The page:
My mother-in-law passed away earlier this week. Unfortunately, it was expected. On the last vestiges of her life, my husband was buried knee-deep in the task of making sure his mom was well-cared for and comfortable. Although 2013 really signaled the end, my husband had the sole responsibility for taking care of and making decisions for his mom for just shy of two years since his father passed unexpectedly. You see, my husband and I are both only children, and being an adult only child flat-out sucks at times like these. It just sucks. There is no one to help or not help (providing something else to be distracted or aggravated by during difficult times); no one to call any time of the day; no one to cry to or share major decision-making. Nada, zip, zilch. It is lonely.
My being a lonely-only too is a double whammy. I do not add much to the mix except for me. To make matters worse, I had crap to deal with on my side as an only. So, he and I spent the better part of the last 6 months pre-occupied in one way or another with our own family drama, often falling into bed next to each other dead tired at night. Most nights, both of only able to mutter out a little bit of pillow talk and that was it. Burning the candle at both ends is playing with fire – figuratively. Trying to remain good solid parents to our children, care for our parents, making sure Henry’s mom was comfortable and well provided for while I worry pretty much 100% of the time about my mom and her health, attend to work commitments, and friends nearly extinguished us.
I rarely talk about religion, but obviously this week was enveloped in rituals and some sort of faith. I am Jewish, and in our religion, we light a yahrzeit candle upon the beginning of the shiva week. The candle burns for 7 days as a remembrance of the person lost. It is actually one of the few religious customs that captures my heart. Not one to fall prey to what I consider someone else telling me how to handle or organize my grief or beliefs, the candle idea captivates me. Mostly because we are marking a loss by something so bright and full of possibility. A little flicker turns into such a bright flame with the potential to grow larger. To me, the candle is an introduction of something positive and alive into a bleak time.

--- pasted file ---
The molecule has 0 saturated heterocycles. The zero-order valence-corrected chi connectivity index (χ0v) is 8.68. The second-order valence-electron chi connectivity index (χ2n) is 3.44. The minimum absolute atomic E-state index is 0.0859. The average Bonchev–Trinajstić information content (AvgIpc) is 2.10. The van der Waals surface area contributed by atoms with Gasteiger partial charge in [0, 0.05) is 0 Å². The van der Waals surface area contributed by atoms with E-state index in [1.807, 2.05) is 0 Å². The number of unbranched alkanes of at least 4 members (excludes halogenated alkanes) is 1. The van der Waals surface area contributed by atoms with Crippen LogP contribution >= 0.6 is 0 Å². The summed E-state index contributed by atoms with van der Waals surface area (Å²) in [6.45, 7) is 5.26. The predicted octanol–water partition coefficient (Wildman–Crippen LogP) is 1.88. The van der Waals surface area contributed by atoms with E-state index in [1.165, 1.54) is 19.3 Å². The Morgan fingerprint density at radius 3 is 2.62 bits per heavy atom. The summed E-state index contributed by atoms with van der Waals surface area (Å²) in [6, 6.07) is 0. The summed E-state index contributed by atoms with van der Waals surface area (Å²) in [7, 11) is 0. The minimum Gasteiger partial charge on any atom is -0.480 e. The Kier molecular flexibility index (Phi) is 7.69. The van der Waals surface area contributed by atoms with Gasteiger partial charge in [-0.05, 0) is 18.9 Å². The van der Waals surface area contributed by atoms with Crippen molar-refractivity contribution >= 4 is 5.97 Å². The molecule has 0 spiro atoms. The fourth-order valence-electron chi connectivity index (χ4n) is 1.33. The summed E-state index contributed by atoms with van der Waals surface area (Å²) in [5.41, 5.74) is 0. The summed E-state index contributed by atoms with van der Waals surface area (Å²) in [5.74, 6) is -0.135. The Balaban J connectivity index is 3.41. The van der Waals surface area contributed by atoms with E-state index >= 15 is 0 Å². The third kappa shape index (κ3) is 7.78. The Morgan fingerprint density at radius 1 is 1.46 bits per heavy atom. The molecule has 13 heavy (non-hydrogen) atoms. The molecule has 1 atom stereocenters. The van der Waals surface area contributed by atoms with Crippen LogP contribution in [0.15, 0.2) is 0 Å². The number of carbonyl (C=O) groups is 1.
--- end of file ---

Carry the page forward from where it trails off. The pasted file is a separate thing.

The deeper meaning here is not lost on me. Mine and Henry’s flame somewhat dampened by chaos, stress, obligations, and commitments is not burned out. It is just sparking with potential to burn bright again. Really bright. Like the burn the house down bright (again figuratively, of course). I need to fan that flame in a big way. Especially after seeing the unreal role model, he showed for our sons in what a son does to take care of his mother. I am not one to get all sappy about my man, but I am smitten with him. I will leave it at that.
Upon telling my kids about the loss of my mother-in-law, my son commented, Now, we will get daddy back. I do not often quote the boys anymore so as to respect their privacy, but this could not go without mention. Kids call it like it is, and they noticed. Noticed that their dad was pre-occupied doing what he had to do. They never said anything while it was going on, but rather respected, watched, and willed that one day soon, carefree and life-loving dad would be back full-time. Now, he will be, but I know my sons will always be touched by the compassion and endearment in which their dad gave to his mom over the last few years. I guess their flame is also rekindling. I can only hope that one day in about 100 years, my boys offer half of what their dad gave to his mom.
As all my goals for this week changed, appointments cancelled, priorities shifted, and 2013 had to wait for a moment, I feel hurt and pain over a loss and watching my kids cry, but I also see light. Bright light. That is what my kids and the candle radiate.
Is that horrible to look for the life in all of this?